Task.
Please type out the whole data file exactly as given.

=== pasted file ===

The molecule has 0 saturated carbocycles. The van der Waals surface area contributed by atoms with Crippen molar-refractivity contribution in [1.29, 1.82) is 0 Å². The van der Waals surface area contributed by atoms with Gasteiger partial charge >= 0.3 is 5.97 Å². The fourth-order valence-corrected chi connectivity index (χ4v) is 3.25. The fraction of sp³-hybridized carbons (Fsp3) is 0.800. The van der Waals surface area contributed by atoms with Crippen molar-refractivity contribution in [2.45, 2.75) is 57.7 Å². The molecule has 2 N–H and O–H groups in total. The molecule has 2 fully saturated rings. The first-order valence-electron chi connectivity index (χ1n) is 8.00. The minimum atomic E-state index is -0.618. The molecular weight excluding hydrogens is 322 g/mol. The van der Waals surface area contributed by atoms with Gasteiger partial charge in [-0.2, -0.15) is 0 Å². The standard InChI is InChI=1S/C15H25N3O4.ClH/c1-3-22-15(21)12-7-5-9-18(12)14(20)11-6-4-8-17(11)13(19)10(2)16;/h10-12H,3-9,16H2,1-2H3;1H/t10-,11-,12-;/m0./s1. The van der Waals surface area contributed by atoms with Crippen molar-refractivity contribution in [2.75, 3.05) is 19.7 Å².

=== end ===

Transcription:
The molecule has 0 saturated carbocycles. The van der Waals surface area contributed by atoms with Crippen molar-refractivity contribution in [1.29, 1.82) is 0 Å². The van der Waals surface area contributed by atoms with Gasteiger partial charge >= 0.3 is 5.97 Å². The fourth-order valence-corrected chi connectivity index (χ4v) is 3.25. The fraction of sp³-hybridized carbons (Fsp3) is 0.800. The van der Waals surface area contributed by atoms with Crippen molar-refractivity contribution in [2.45, 2.75) is 57.7 Å². The molecule has 2 N–H and O–H groups in total. The molecule has 2 fully saturated rings. The first-order valence-electron chi connectivity index (χ1n) is 8.00. The minimum atomic E-state index is -0.618. The molecular weight excluding hydrogens is 322 g/mol. The van der Waals surface area contributed by atoms with Gasteiger partial charge in [-0.2, -0.15) is 0 Å². The standard InChI is InChI=1S/C15H25N3O4.ClH/c1-3-22-15(21)12-7-5-9-18(12)14(20)11-6-4-8-17(11)13(19)10(2)16;/h10-12H,3-9,16H2,1-2H3;1H/t10-,11-,12-;/m0./s1. The van der Waals surface area contributed by atoms with Crippen molar-refractivity contribution in [2.75, 3.05) is 19.7 Å².